Even a Shoelace Says Something About the Consumer


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A few months ago, I found myself buying a pair of shoelaces online. When I say ‘found myself’, I literally suddenly became aware of what I was doing. It was a shocking realisation; it had become too much trouble to visit the local shops for a pair of laces, and I was using the Web and its online retail facility to purchase something trivial. I became conscious of the costs involved in buying shoelaces in this way, the storage, the selection, the packaging, the postage costs etc. and probably by way of self-justification I began to think about the true value of shoelaces! Do manufacturers consider this question when designing shoes? Do consumers consider this question when buying?

I began my self-analysis using Helga Dittmar’s model of consumer value, whereby every product or service available in the market offers two types of benefit to the customer; namely functional benefits and symbolic benefits.

Dittmar’s distinction was between the use of a product or service and what the use of that product or service said about the user. The sub-title of her thesis, “To have is to be”, encapsulated her idea that consumers use consumption to help establish their identities. Consumption, (particularly the conspicuous variety), is used by the individual to send messages to others about who they are, what values they hold, what social group they belong to and at the same time making subtle statements about who they are not.

Products and services are thus displayed as symbols. They are masks that present a make-believe-self to others (and eventually perhaps the mask-wearer comes to believing this ‘make’ or deception her/himself).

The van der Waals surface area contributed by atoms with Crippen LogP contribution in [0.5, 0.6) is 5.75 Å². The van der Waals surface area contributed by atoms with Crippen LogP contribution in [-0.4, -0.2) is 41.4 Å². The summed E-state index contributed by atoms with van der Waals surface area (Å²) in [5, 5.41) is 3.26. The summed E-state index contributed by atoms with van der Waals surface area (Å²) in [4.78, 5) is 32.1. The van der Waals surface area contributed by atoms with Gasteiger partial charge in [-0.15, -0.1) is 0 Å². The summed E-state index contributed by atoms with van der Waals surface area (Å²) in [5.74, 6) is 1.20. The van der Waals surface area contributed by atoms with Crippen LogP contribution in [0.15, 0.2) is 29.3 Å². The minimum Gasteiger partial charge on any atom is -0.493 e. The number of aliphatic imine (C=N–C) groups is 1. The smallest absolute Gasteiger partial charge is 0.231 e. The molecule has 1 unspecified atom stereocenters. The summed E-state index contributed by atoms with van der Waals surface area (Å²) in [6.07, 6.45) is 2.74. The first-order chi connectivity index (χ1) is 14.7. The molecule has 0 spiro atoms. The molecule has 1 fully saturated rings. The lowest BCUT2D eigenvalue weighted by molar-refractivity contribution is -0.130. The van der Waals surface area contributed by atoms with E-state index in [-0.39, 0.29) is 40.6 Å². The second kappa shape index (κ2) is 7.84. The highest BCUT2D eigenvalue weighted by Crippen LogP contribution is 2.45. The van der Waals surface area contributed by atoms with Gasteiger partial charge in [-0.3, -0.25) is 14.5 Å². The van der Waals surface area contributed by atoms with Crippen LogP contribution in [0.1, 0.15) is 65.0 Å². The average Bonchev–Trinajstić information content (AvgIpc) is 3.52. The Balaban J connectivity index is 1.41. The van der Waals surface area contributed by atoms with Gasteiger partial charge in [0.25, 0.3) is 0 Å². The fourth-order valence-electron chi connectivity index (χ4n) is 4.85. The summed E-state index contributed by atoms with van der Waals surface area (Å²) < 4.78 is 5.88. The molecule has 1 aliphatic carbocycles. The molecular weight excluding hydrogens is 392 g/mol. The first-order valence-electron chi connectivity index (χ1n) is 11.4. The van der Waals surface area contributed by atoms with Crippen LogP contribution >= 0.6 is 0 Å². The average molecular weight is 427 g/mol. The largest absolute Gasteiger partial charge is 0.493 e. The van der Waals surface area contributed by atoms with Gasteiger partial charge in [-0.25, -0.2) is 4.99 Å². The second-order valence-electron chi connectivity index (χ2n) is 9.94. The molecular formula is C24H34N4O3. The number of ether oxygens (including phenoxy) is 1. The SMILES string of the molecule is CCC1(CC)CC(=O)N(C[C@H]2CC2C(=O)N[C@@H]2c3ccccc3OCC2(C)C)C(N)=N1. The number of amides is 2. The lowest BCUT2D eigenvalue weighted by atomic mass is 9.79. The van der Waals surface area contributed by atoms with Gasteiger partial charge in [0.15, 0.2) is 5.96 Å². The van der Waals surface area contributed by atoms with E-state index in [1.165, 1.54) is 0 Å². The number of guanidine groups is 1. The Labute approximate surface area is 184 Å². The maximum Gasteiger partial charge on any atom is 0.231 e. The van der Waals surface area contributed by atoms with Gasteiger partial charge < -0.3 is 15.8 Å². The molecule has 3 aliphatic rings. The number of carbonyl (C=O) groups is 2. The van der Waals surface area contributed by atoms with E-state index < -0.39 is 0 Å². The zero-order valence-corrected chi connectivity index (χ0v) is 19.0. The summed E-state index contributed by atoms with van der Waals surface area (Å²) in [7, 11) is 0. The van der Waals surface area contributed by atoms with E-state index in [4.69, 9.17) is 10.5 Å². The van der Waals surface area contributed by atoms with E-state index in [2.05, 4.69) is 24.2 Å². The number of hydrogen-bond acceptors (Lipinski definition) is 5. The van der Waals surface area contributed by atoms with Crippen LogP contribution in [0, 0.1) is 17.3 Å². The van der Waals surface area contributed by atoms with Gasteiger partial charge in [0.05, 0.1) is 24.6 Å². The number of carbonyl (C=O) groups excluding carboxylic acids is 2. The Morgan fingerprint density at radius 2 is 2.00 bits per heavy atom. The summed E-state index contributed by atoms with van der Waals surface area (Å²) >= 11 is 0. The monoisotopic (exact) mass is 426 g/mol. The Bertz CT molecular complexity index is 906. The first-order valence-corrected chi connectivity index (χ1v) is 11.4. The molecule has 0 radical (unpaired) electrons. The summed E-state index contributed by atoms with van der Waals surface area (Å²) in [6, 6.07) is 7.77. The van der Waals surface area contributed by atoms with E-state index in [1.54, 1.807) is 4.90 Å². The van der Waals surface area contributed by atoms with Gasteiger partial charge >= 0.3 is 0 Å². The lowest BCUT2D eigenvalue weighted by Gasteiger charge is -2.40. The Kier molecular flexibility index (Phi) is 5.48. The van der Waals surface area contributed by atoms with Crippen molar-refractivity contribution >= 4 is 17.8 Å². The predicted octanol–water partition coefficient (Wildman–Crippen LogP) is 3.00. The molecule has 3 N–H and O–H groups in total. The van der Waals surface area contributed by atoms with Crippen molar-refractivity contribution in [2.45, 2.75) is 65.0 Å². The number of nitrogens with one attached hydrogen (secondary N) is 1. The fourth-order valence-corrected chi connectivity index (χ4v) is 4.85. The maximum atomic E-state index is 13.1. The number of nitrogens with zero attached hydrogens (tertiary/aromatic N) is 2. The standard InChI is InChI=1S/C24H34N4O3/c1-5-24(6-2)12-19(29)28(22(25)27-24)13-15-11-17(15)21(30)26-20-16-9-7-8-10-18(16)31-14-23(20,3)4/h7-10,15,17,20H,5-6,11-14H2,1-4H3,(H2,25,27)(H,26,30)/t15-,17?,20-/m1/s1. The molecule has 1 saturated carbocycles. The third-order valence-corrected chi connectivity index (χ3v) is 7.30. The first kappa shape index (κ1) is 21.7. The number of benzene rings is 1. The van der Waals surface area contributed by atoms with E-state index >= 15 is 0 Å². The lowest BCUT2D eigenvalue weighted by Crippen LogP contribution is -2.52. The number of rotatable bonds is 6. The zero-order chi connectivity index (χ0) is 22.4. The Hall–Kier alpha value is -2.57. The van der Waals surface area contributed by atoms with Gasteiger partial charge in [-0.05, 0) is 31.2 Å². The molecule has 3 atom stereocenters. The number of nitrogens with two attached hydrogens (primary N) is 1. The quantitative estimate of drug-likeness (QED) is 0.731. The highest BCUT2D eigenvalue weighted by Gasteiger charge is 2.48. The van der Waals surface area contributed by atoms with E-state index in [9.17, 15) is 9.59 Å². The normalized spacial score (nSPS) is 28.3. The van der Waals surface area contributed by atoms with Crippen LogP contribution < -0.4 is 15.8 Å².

This ‘celebrity-self’ is as carefully constructed as a stage or screen character. The personality ’emerges’ as a psychological invention in our minds; the result of our automatic implicit decoding of the props and scripts that provide an immediate psychological meaning. The solutions to the subconscious symbolic cues have been provided previously by the media, advertising, branding and PR. This social identity acts like a shield and is as artificial as Jack Vincennes’s on-screen character in Badge of Honour; ‘Badge’ here being synonymous with the Jungian ‘Persona’ or outer part of an individual’s personality.

From this approach, the value of shoelaces is no longer trivial and the characteristics of laces such as texture and colour become important. So perhaps now we can look at the purchase of shoelaces a little differently, not as something trivial, but as a representation of the self.

The point is how often is this mask, this symbolic benefit considered within Experience?

If you were a person who buys your goods or services, what kind of person would you be, is the classic approach to this problem and probably far more important that you realise. If identity is important for shoelaces, then it’s important for servers, cars and cans of coke.

Republished with author's permission from original post.

Steven Walden
Steven Walden is Director of Customer Experience at leading CX firm TeleTech Consulting (which includes Peppers and Rogers, iKnowtion and RogenSi). Steven is instrumental in efforts to develop the CX practice promoting thought leadership and CX community engagement and IP development. Prior to TeleTech he was Director of CX at Ericsson, developing their Experience Management Centre and also Head of Research specialising in emotion and journey mapping agency side.


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